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View Full Version : Arm Pain - Need Suggestion



Hitman
08-08-2011, 12:36 PM
I just purchased and received my new Islander MST-4 Tenor last Thursday. I have been playing it for an hour or so everyday. I am noticing that I am getting getting a lot of pain in my right forearm where it rests on the lower bought of the uke.

The binding on the edge is a faux tortise shell. The edge on the binding is a sharp 90 degree edge.

I believe the sharp edge is the cause of my forearm pain. But, being a beginner, this could be a common issue that I just have to work through.

Any feedback on this would be greatly appreciated.

Lori
08-08-2011, 01:47 PM
Sounds like you are cutting off the circulation in your arm on the edge of the uke. I like to play with the uke on my lap, several inches away from my body. It makes it harder to see the frets, but you get better sound from the soundbox. If you don't have to hold up the uke with your strumming arm, you will have less pressure that might pinch a nerve. You might also consider a strap.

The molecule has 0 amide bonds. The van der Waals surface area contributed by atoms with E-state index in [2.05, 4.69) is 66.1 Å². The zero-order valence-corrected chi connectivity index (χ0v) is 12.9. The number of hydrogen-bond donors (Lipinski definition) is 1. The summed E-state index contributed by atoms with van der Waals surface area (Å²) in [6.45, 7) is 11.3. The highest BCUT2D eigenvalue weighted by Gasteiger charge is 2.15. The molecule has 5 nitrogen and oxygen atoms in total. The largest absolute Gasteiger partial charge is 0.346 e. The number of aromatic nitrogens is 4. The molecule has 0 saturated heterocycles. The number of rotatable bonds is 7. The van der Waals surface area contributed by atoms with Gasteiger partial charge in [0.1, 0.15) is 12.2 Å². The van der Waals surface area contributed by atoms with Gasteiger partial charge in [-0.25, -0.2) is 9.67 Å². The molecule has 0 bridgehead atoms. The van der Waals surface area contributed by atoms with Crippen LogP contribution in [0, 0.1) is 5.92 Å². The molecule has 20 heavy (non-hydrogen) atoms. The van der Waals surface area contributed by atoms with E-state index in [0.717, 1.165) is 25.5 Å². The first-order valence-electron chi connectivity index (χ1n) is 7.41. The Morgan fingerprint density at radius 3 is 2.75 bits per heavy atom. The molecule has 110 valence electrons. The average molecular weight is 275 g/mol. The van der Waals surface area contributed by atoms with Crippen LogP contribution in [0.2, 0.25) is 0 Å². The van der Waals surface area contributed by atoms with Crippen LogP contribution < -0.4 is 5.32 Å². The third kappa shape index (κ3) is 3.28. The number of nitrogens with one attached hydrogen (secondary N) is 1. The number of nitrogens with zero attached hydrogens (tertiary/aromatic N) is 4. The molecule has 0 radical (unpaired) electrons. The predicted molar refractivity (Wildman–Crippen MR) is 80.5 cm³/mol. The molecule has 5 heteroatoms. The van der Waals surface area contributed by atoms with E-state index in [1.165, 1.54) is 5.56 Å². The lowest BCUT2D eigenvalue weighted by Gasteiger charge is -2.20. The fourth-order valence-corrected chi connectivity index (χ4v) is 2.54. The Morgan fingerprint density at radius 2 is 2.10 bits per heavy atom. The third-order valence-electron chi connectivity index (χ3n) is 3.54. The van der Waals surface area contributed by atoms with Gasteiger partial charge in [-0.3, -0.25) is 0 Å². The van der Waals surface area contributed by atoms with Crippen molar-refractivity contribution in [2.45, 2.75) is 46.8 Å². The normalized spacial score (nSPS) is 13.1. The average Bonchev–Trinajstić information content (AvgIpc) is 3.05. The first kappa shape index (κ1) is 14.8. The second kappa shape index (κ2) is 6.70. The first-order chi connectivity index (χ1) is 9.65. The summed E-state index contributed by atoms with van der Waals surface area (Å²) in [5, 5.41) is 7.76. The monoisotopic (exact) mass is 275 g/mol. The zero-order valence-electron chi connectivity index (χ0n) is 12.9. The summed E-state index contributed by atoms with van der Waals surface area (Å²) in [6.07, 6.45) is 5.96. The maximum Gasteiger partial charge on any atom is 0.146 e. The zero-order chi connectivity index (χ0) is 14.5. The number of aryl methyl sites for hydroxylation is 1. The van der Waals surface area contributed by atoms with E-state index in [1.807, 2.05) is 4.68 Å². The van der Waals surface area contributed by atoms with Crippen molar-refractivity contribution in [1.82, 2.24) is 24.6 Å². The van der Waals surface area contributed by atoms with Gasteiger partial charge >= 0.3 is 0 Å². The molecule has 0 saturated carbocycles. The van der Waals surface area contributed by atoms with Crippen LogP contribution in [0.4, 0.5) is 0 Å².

–Lori

itsme
08-08-2011, 02:42 PM
I agree with Lori, it sounds like you're clutching the uke too hard with your forearm. And, yes, the 90 degree angle can press on your ulnar (?) nerve and cause pain and eventual nerve damage.

One solution some classical guitarists use is to cut the toe off a tube sock to wear on that arm, with some added padding placed on the inside. A slightly more elegant solution is something like the "guitar sleeve" from Oasis.

http://oasishumidifiers.com/sleeves.html

Raygf
08-08-2011, 02:55 PM
I agree with Lori, it sounds like you're clutching the uke too hard with your forearm. And, yes, the 90 degree angle can press on your ulnar (?) nerve and cause pain and eventual nerve damage.